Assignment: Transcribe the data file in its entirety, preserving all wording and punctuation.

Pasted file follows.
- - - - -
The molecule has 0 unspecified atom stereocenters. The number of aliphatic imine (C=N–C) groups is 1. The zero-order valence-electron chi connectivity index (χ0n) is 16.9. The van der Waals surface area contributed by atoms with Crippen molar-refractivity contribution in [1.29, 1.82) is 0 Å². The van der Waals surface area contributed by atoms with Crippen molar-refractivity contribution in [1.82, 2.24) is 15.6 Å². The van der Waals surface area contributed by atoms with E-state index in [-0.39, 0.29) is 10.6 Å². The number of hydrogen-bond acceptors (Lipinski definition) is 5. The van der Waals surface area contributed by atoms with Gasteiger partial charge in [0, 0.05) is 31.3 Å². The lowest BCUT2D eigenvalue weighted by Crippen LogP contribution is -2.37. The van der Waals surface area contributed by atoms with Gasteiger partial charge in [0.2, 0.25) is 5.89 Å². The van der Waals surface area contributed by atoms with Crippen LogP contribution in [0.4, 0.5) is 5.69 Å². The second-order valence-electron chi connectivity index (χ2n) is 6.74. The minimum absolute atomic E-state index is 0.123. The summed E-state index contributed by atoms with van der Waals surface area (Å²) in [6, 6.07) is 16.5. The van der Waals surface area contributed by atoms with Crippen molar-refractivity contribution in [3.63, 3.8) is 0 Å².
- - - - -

The molecule has 0 unspecified atom stereocenters. The number of aliphatic imine (C=N–C) groups is 1. The zero-order valence-electron chi connectivity index (χ0n) is 16.9. The van der Waals surface area contributed by atoms with Crippen molar-refractivity contribution in [1.29, 1.82) is 0 Å². The van der Waals surface area contributed by atoms with Crippen molar-refractivity contribution in [1.82, 2.24) is 15.6 Å². The van der Waals surface area contributed by atoms with E-state index in [-0.39, 0.29) is 10.6 Å². The number of hydrogen-bond acceptors (Lipinski definition) is 5. The van der Waals surface area contributed by atoms with Gasteiger partial charge in [0, 0.05) is 31.3 Å². The lowest BCUT2D eigenvalue weighted by Crippen LogP contribution is -2.37. The van der Waals surface area contributed by atoms with Gasteiger partial charge in [0.2, 0.25) is 5.89 Å². The van der Waals surface area contributed by atoms with Crippen LogP contribution in [0.4, 0.5) is 5.69 Å². The second-order valence-electron chi connectivity index (χ2n) is 6.74. The minimum absolute atomic E-state index is 0.123. The summed E-state index contributed by atoms with van der Waals surface area (Å²) in [6, 6.07) is 16.5. The van der Waals surface area contributed by atoms with Crippen molar-refractivity contribution in [3.63, 3.8) is 0 Å².